An emerging concept in the technology world is so-called disruptive technology. Typically it’s something new, different, re-imagined or that challenges existing norms. Or it’s something existing for however long that continually challenges the prevailing order of things. Open Source software has been firmly lodged in the latter of the two for years and that position seems to show no signs of changing any time soon.
So, what does this have to do with Open Rails? Well, first off, OR has been officially placed in to GNU General Public License for a while now, which places it firmly in the Free and Open Source Software camp. It’s always been intended to be free software; the licensing change simply confirms its mission as an open alternative now that the code foundation is well-established. The collateral effect is that it’s also now firmly lodged in the philosophical realm of Open Source software — and that’s a contentious place to some.
A recent post at one of the largest train simulator forums intended to discuss the current state of OR’s growth versus MSTS’ stagnant set of limitations not only received significant negative attention but ended up being deleted more than once, and not entirely because of the contents or language of negative posts — it was simply dropped. The obvious reaction would be to decry the state of forum moderation, but that really isn’t the point. What is far more intriguing is the fact that the reaction to comparing the two simulators — with a favorable emphasis on Open Rails — would engender sufficient negativity to even warrant moderator edits or a need to delete the thread. Quite simply, Open Rails is apparently a threat to the status quo in the eyes of some.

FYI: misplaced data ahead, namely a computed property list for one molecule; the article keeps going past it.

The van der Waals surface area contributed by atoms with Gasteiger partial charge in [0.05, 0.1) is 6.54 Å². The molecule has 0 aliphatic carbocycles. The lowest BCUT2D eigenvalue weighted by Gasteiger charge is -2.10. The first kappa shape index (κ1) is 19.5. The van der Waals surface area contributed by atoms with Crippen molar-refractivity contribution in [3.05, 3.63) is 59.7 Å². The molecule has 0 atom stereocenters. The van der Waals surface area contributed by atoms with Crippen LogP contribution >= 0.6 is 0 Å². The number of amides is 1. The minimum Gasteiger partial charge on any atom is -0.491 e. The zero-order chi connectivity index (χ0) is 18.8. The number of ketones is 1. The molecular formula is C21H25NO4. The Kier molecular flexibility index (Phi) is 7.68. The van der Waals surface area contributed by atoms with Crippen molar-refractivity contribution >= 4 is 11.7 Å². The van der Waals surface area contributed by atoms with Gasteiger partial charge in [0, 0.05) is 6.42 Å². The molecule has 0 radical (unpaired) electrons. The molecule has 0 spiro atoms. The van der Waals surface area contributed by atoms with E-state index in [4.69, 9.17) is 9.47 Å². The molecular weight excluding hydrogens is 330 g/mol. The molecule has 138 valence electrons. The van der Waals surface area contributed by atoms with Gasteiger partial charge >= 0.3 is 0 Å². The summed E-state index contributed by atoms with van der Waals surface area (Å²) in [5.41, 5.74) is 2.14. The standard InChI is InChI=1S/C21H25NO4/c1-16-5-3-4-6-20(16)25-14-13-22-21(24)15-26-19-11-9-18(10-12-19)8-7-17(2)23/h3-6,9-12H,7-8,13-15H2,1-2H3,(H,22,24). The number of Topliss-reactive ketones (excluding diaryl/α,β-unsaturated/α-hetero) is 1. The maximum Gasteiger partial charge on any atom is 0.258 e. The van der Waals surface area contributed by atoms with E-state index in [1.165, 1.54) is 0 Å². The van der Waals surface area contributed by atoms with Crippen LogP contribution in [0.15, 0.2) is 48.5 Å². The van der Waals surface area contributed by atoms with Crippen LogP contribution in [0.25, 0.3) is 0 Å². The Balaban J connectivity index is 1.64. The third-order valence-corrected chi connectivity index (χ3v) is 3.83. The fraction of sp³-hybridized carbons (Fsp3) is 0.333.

Most likely, it has much to do with the disruptiveness of open source software and the community it extends from.
Now, first off, it’s best to examine free open source software and determine what it isn’t. It isn’t necessarily “free, as in beer” to use the frequent quote. There is nothing preventing free software from being distributed with a price tag on it. (Notice I didn’t say “sold” there…) Distribution fees, support fees, custom solution fees — those are all very typical was to make a profit from free open source software. Red Hat and IBM have been doing just that with Linux for quite a while, and are very profitable at it.
Free open source software is, however, “free” as in “freedom” or “liberty” means “free.” The GPL prohibits exclusive control over the software. One cannot dictate who has or does not have access to “free” software under the GPL. One cannot revoke the license to use and re-distribute GPL-licensed software. Once set free, software cannot be “recaptured” and chained-down under a new restrictive license. A copyright holder can issue a new version as a fork with different licensing and proprietary code, but the original “free” GPL version can’t be revoked from the marketplace and can still be distributed and developed freely, and for no cost if that’s what people and the marketplace want to do.
That last situation carries some big social and ethical implications, and that’s where the disruptive nature of the GPL and free software comes into play. If I license a software product under the GPL, I give away any claim to control it. I can ask for donations for my time and effort. I can charge for my services in supporting it and modifying it. But I can’t force someone to pay for a copy of it. Ever. I have to give away the source code, too — it’s required by law under the legal terms of putting the GPL on it. So even if I decided to pack it all up and leave in a huff, others can continue to distribute and modify the software. I might be able to trademark the name so that future versions would have to be renamed, forcing a fork in development, but that’s about it. Granting the GPL means giving up control.